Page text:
My Mamaw

Friday, December 23, 2011

 Last week I lost a woman who was very precious to me, my Mamaw.  I wrote a little about her a few weeks ago after we had gone to visit her in the nursing home where she lived.  She suffered a stroke a couple weeks ago that they thought was minor at first but turned out to be not so minor.  There was bleeding in her brain and she couldn't live with the effects of the stroke.  She went to spend Christmas and eternity with my Papaw and Jesus last Friday, December 17th.

Me, Papaw, Ben (my brother) and Mamaw
I want you to do me a favor, play this song while you read this.  You'll see why in a minute:

My mamaw married my papaw a long time ago.  They didn't have any money.  They told me about their house and how you could see the chickens running underneath it.  She was embarrassed about a photo I used at my wedding because of the clothes they had on.  I thought it was beautiful because they were young and in love.  They lived in Alabama but moved to Chattanooga when my mom was 18 months old.  They still had a farm in Alabama and used to take my cousins and I there.  They had this big white bull named Rocky.  They had a bunch of cows too but those ladies never stuck around long enough for me to know their names.  We stayed in a little trailer at the farm and had to watch our step for cow patties.

At any give time in the warm months you could show up at my mamaw's house and find her shucking or picking some vegetables under a huge tree they had in their back yard.  They grew all kinds of fruits and veggies.  This included watermelon which my brother, cousins and I ate on their back porch.  The watermelon was the juicy kind that you have to wear a bib or take your shirt off to eat or at least we did as kids.  It might not be so appropriate now.  On this same porch was a swing. She would push us in the swing and sing Mr. Sandman and Swing Low Sweet Chariot.  I imagine that she new that chariot was coming to bring her home as her days became few.  She even told my mom that she was "going home".  She always talked about leaving the nursing home and going back to her house but this time she said home.

She had the softest hands I have ever felt.  I held her had last week and she squeezed mine, her skin was still as soft as ever.  My mamaw didn't have a middle name but she would have chose Virginia if she did.  Spending the night with mamaw and papaw was a treat; we always got a bath and then I would sit on the floor next to the couch where she was sitting.  She would brush my hair so gently while we watched Golden Girls.  Mom said she could do this because Mamaw was as tender headed as I am.  She also had her shows that she watched in the afternoon, law these were booooring.  I hated when her shows came on but she didn't miss them.

My mamaw and papaw took me to church when I was little.  I wouldn't go to children's church because I was too shy (I know right?) and so I went into church with them and I was so incredibly bored.  One day when I did go to children's church they were talking about Jesus. (Well they probably talked about him lots of days but this day I remember.)  It was that day at their church that I started my long journey with Jesus, you know the one where you give your heart to Him.

Mamaw told you like it was whether you wanted to hear it or not. This included when you gained weight, lost weight, gave her fear you couldn't take care of your child, dated someone who was catholic that might make you drink and many other instances.  If you ask me about it I will tell you the story of her infamous comment one Christmas.  It is not pc enough to post here.  She once said to me, "I know Steve is catholic, he doesn't try to make you drink does he?".  My reply was just "No Mamaw, he does't try." It wasn't a lie.  She had this look that she would do where she gave you an intent stare and bit her lower lip.  If you were getting this look you knew she was thinking something not so nice about you.  Generally when you met her gaze she would turn away.  She most likely told the not so nice thought.  My brother can mimic this look perfectly.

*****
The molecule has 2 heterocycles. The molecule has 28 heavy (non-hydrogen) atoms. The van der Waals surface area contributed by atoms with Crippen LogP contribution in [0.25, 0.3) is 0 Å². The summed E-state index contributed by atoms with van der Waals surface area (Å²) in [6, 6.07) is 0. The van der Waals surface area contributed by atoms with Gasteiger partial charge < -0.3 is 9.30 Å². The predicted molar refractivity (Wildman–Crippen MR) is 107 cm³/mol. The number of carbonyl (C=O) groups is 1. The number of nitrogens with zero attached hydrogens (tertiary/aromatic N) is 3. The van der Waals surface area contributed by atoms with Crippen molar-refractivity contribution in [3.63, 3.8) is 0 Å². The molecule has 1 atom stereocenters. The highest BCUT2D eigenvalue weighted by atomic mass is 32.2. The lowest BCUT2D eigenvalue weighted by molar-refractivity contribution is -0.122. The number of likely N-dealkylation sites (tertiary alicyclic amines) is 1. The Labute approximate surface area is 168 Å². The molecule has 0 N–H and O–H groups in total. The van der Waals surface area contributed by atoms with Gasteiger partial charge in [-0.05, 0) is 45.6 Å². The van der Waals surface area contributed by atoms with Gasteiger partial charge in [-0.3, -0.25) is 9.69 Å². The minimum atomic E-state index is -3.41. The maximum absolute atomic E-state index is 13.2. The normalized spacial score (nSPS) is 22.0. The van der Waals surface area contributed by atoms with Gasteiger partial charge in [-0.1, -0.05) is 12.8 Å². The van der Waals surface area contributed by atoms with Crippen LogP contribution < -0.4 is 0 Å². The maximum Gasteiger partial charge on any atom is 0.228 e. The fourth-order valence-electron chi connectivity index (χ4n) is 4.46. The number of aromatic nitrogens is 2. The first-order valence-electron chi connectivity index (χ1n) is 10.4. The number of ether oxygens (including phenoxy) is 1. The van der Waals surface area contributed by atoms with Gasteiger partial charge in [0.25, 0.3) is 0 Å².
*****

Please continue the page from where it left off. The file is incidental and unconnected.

She used to tell us that there was a man in the attic to make us go to bed at night.  This scared the piss out of me, not sure it helped me fall asleep.  She would always take a nap with you in the middle of the day.  Looking back I know these naps must have sucked for her.  She told me once that I was all over the place in bed and would toss and turn trying to go to sleep.  Sounds like a certain three year old I know.

Mamaw made the most awesome cake.  I called it chocolate cake but it was really white cake with a fudge-like chocolate icing.  This stuff was to die for people.  I really want to learn how to make this cake.  I hope it is not gone forever.

Me looking longingly at my "chocolate cake".  Ben seems to be eyeing it pretty intently as well
Mamaw loved her grandchildren.  The minute you walked into her house you knew you were loved.  I am so thankful for her and her life and that I got to be her granddaughter.  I will miss her terribly.  I will also have to start working on my comments, someone has to carry on the tradition.


Leeann said...

What beautiful memories of your Mamaw. Thank you for sharing. Lots of love and prayers to you all.

Bonnie Nelson said...

This is the sweetest blog post. Made me cry and think about all the great times with mine. Both of my mom's parents died this year - Nanny in Feb, and Pa in Nov. They're the ones that were always the favorite. Know you're not supposed to say you have favorites, but as kids, you like the nice ones more and it lasts a lifetime.
See you tonight!!!

Amanda said...

That's sweet Becca. I'm so sorry for your loss.

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